C# VB.NET and ASP.NET Refactoring Book Reviews
|Both of these books are great. Each has it's own unique sections, while at the same time they cover the same refactorings, smells, and Object-Oriented Design Principles in detail.|
I bought the VB.NET version because I have been stuck on a VB.NET project for the past 3 years (actually 3 months, but it sure feels like years).
I have not seen the weak static typing to strong dynamic typing explained so well and in such detail anywhere else. The information in this chapter teaches the developer how to use VB.NET to program a quick prototype or industrial strength applications. He goes into tremendous detail on how to properly use the Option Strict, Option Explicit, and Option Infer statements.
I was so impressed with the VB.NET version of the book that I bought the C# and ASP.NET version of the book. The C# and ASP.NET version of the book contains two chapters on refactoring ASP.NET code.
Both books have chapters on LINQ and other language enhancements, Refactoring to Patterns, Advanced Object-Oriented Concepts, Code Organization on a Large Scale, and multiple chapters on refactoring and smells. Throughout each book the author touches on Object-Oriented Design Principles. Both books have a list of all the refactorings, smells, and Object-Oriented Design Principles page numbers so they are easy to find.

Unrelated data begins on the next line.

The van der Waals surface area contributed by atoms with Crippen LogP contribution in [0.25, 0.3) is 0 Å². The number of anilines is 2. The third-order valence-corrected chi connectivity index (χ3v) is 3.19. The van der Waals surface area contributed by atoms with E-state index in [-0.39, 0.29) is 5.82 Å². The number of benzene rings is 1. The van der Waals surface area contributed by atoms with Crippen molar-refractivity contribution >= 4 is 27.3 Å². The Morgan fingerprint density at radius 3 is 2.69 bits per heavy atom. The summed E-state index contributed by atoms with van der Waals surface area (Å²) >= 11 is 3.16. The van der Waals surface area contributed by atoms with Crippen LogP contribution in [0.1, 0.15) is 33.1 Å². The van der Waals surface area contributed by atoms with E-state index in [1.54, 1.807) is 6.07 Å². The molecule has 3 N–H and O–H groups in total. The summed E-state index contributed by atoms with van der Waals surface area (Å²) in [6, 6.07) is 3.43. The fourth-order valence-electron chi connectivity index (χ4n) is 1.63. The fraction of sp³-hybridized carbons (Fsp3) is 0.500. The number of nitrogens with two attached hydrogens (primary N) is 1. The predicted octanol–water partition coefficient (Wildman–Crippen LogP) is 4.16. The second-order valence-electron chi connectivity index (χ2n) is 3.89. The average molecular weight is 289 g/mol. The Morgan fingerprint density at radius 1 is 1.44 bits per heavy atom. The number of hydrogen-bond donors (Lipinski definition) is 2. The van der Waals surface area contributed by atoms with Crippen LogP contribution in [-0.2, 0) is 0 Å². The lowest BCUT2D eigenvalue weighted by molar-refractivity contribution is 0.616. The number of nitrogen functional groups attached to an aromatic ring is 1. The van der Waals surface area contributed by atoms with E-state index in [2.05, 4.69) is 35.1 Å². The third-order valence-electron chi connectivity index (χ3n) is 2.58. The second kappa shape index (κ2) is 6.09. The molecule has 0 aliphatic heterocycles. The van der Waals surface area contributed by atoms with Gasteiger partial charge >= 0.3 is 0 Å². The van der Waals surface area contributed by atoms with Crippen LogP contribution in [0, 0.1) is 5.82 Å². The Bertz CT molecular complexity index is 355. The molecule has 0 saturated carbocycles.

The author points out that one of the motivating factors in writing these books was to give us the refactoring techniques in the languages we work in. I agree with his motivation, all the other books I have read used Java as the language and although I learned a ton from them, each language has its own subtle differences.
The author's style of writing make reading these books a pleasure. They are very well organized.
Both come with well organized and very usable code downloads.
Both of these books are highly recommended. They definitely make learning refactoring and Object-Oriented Concepts and Design Principles very enjoyable.